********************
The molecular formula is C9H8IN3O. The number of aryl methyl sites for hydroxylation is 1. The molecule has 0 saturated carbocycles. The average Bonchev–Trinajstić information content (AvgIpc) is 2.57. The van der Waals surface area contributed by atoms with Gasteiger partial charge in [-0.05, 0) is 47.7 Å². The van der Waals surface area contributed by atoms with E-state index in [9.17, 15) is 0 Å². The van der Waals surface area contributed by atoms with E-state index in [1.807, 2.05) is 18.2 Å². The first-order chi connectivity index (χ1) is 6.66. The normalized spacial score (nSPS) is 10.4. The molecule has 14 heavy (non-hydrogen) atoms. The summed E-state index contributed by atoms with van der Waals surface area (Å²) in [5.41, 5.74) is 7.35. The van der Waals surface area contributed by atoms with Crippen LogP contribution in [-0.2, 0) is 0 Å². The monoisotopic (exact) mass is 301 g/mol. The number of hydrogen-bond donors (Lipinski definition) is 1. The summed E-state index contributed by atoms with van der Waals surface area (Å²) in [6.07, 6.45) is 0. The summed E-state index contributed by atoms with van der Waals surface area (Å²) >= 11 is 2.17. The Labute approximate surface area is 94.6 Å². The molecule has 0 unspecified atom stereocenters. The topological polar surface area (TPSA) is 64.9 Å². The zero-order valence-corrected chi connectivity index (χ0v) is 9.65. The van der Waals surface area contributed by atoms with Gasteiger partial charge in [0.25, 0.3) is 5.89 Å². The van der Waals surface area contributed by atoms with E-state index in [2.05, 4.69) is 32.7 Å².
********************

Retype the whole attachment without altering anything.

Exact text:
The molecular formula is C9H8IN3O. The number of aryl methyl sites for hydroxylation is 1. The molecule has 0 saturated carbocycles. The average Bonchev–Trinajstić information content (AvgIpc) is 2.57. The van der Waals surface area contributed by atoms with Gasteiger partial charge in [-0.05, 0) is 47.7 Å². The van der Waals surface area contributed by atoms with E-state index in [9.17, 15) is 0 Å². The van der Waals surface area contributed by atoms with E-state index in [1.807, 2.05) is 18.2 Å². The first-order chi connectivity index (χ1) is 6.66. The normalized spacial score (nSPS) is 10.4. The molecule has 14 heavy (non-hydrogen) atoms. The summed E-state index contributed by atoms with van der Waals surface area (Å²) in [5.41, 5.74) is 7.35. The van der Waals surface area contributed by atoms with Crippen LogP contribution in [-0.2, 0) is 0 Å². The monoisotopic (exact) mass is 301 g/mol. The number of hydrogen-bond donors (Lipinski definition) is 1. The summed E-state index contributed by atoms with van der Waals surface area (Å²) in [6.07, 6.45) is 0. The summed E-state index contributed by atoms with van der Waals surface area (Å²) >= 11 is 2.17. The Labute approximate surface area is 94.6 Å². The molecule has 0 unspecified atom stereocenters. The topological polar surface area (TPSA) is 64.9 Å². The zero-order valence-corrected chi connectivity index (χ0v) is 9.65. The van der Waals surface area contributed by atoms with Gasteiger partial charge in [0.25, 0.3) is 5.89 Å². The van der Waals surface area contributed by atoms with E-state index in [2.05, 4.69) is 32.7 Å².